There are five major college rankings tables in place; these give both world and country specific ranks. The main suppliers of these tables are the Times, The Guardian, the QS, the ARWU, the USNews, and the CWTS. As with the above, if you are from Germany and want to study in your own country then it makes little difference if the University of Munich is not highly thought of in China or the USA, when it is one of the best establishments in its own country.

However, this is not to dismiss ranking tables completely. Nearly four out of every five students take them into consideration when choosing their future college. Some of the key aspects that are considered to be the most important are student satisfaction, technology, and of course tuition fees, financial aid, and living costs.

The different ranking lists reflect different elements, for example the Shanghai Jiao Tong places a heavy aspect on Noble prizewinners and research. If you are an undergraduate these are not as important to you as teaching quality, although it may be nice to bump into a Noble prize winner while queuing up for a coffee near the library (I have done this myself whilst on a visit to Stanford).

I feel that it is more important to make use of country specific lists that offer information on teaching quality, class size, and student experience when choosing your first university for undergraduate study. Indeed all of these aspects make up a large proportion of the quality scores used by the major list providers, and the reason that places like Harvard and Cambridge tend to consistently top all the lists is because they offer such a high level of education, offer tremendous scholarship opportunities, and attract some of the world’s best students and faculty alike.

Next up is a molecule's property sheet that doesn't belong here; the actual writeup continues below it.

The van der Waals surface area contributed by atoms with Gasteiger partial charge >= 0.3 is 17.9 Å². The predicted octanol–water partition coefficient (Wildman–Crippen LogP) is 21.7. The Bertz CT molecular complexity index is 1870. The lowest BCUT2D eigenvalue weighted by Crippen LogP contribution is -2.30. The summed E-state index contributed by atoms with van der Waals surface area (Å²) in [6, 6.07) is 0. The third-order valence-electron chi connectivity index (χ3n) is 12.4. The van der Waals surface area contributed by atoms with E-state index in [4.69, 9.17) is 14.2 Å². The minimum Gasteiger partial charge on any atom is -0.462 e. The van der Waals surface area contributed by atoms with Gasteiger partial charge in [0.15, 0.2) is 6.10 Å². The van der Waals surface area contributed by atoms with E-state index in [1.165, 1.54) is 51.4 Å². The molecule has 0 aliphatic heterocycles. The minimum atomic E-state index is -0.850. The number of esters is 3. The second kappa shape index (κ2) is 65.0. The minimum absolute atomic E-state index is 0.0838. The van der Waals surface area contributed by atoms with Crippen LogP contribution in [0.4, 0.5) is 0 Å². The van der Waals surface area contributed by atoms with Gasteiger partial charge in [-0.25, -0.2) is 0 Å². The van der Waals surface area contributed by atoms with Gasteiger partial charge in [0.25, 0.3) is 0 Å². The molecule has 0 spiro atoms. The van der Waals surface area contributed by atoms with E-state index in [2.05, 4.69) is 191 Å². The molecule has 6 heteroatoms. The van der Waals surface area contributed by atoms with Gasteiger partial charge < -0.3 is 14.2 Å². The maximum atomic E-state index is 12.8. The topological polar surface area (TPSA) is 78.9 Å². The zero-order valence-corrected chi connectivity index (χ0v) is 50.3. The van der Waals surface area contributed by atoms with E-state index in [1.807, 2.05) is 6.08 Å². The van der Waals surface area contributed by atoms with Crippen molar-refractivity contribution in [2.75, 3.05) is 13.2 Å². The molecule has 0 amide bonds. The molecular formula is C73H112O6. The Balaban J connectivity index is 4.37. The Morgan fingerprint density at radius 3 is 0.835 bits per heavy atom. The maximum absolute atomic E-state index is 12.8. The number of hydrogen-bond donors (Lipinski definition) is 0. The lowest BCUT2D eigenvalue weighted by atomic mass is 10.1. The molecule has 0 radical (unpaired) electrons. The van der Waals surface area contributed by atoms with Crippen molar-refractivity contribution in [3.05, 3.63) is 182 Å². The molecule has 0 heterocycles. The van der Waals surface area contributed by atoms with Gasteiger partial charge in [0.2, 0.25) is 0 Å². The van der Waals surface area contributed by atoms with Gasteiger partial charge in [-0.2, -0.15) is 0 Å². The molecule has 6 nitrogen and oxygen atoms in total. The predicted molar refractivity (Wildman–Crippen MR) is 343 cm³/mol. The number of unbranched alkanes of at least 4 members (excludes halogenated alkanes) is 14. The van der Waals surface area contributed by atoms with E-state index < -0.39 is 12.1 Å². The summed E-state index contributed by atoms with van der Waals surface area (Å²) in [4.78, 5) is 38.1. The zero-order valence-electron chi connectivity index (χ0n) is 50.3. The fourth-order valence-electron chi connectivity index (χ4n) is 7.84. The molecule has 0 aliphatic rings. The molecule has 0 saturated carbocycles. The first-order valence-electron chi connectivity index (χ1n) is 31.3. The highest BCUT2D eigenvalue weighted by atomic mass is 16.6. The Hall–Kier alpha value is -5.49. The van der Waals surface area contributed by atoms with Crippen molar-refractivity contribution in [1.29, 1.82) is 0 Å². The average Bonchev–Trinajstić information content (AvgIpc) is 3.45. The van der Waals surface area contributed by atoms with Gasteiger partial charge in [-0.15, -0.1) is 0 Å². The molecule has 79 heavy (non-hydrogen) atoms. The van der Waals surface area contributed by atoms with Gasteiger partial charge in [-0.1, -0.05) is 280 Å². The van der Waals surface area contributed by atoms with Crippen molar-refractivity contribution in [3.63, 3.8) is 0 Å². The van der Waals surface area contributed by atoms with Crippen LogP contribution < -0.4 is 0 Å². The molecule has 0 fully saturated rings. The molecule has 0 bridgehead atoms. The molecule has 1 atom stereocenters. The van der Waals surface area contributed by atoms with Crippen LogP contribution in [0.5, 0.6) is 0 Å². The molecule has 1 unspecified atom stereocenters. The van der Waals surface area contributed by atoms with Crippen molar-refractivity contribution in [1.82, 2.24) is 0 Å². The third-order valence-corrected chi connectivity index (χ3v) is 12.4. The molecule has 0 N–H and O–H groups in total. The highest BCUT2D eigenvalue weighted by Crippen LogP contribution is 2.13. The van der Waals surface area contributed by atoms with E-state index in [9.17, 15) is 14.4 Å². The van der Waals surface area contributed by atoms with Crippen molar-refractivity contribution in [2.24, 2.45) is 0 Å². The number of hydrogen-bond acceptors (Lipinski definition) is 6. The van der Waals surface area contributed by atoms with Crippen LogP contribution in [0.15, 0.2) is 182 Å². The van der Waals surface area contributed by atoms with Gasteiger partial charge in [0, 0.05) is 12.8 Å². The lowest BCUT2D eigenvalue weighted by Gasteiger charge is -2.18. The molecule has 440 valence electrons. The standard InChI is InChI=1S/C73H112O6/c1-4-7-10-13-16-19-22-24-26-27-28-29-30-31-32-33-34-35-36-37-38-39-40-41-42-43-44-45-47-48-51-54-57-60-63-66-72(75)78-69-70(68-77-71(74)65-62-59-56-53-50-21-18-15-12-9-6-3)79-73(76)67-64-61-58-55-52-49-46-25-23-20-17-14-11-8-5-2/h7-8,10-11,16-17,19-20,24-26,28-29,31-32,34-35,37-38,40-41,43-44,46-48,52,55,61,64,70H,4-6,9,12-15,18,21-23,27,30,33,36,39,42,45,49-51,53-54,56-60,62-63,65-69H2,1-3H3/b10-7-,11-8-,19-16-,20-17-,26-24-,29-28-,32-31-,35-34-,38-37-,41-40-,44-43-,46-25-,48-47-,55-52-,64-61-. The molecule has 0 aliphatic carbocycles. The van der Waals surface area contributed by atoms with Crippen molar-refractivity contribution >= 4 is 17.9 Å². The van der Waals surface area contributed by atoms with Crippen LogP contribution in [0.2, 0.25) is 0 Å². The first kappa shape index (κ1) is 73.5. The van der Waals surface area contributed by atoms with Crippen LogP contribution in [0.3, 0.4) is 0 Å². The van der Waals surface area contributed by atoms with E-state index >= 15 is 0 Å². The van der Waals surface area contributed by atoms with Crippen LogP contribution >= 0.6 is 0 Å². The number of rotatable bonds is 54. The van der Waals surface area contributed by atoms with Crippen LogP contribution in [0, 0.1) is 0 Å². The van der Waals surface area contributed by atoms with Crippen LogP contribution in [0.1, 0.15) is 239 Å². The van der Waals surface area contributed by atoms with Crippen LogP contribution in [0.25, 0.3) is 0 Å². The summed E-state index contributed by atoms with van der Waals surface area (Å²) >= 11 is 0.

Important Things to Note when Analyzing College League Tables

It is important to realise that information contained in college and university ranking tables can be both objective and subjective, for example student experience is subjective, a person who loves Football may have the best time of his life at Penn State or USF whereas another person will be having the time of their life reading in the long room of the library at Trinity College. Fortunately there is a lot of information on whether a college is a place to party or a place to learn, or hopefully both. These differences can make a large difference into the position that a college is ranked in a list. In the UK, for example the Guardian places a heavier emphasis on the experience that a student has than what the Times does; which is weighted more towards hard facts and figures.

As mentioned previously, it is important to take note of the subject that you plan to study. Many colleges that are well outside the top ten are known to be excellent in certain disciplines, a good example of this is Sunderland university which is world renown in the field for its animation courses.

It is noteworthy that many employees take note of the college that you attend regardless of what the course it is that you taking. You may know that the college that you attended offers a much better course in botany than the LSE but as the college you attended is not as prestigious you may find it much more difficult to find a job if you chose to seek employment in an area outside of your field of study. This is particularly the case when seeking employment in the financial and banking service industries, where the college you attend, and indeed your old school is seen as more important than getting top results at a lesser establishment.